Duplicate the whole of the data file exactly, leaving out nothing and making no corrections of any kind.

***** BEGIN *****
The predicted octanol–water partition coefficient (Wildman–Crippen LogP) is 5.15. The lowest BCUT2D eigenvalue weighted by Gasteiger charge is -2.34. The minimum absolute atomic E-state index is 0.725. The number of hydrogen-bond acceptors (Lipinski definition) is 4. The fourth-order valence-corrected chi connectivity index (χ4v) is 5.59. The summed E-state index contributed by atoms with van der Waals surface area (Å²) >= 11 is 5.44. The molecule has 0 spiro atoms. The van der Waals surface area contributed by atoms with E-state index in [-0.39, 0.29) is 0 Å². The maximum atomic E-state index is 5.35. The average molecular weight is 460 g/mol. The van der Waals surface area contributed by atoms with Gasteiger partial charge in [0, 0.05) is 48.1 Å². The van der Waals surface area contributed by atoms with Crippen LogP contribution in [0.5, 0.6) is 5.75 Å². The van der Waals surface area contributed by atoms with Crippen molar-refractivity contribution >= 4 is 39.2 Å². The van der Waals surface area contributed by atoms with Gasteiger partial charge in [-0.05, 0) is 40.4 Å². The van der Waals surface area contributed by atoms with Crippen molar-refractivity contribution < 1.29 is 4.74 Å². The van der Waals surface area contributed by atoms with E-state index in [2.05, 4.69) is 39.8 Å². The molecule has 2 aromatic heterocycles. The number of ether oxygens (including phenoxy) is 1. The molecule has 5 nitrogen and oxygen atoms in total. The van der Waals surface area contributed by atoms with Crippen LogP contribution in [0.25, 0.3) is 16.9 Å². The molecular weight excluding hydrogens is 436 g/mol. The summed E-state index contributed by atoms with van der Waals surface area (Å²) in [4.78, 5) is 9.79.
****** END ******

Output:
The predicted octanol–water partition coefficient (Wildman–Crippen LogP) is 5.15. The lowest BCUT2D eigenvalue weighted by Gasteiger charge is -2.34. The minimum absolute atomic E-state index is 0.725. The number of hydrogen-bond acceptors (Lipinski definition) is 4. The fourth-order valence-corrected chi connectivity index (χ4v) is 5.59. The summed E-state index contributed by atoms with van der Waals surface area (Å²) >= 11 is 5.44. The molecule has 0 spiro atoms. The van der Waals surface area contributed by atoms with E-state index in [-0.39, 0.29) is 0 Å². The maximum atomic E-state index is 5.35. The average molecular weight is 460 g/mol. The van der Waals surface area contributed by atoms with Gasteiger partial charge in [0, 0.05) is 48.1 Å². The van der Waals surface area contributed by atoms with Crippen LogP contribution in [0.5, 0.6) is 5.75 Å². The van der Waals surface area contributed by atoms with Crippen molar-refractivity contribution >= 4 is 39.2 Å². The van der Waals surface area contributed by atoms with Gasteiger partial charge in [-0.05, 0) is 40.4 Å². The van der Waals surface area contributed by atoms with Crippen molar-refractivity contribution < 1.29 is 4.74 Å². The van der Waals surface area contributed by atoms with E-state index in [2.05, 4.69) is 39.8 Å². The molecule has 2 aromatic heterocycles. The number of ether oxygens (including phenoxy) is 1. The molecule has 5 nitrogen and oxygen atoms in total. The van der Waals surface area contributed by atoms with Crippen LogP contribution in [0.25, 0.3) is 16.9 Å². The molecular weight excluding hydrogens is 436 g/mol. The summed E-state index contributed by atoms with van der Waals surface area (Å²) in [4.78, 5) is 9.79.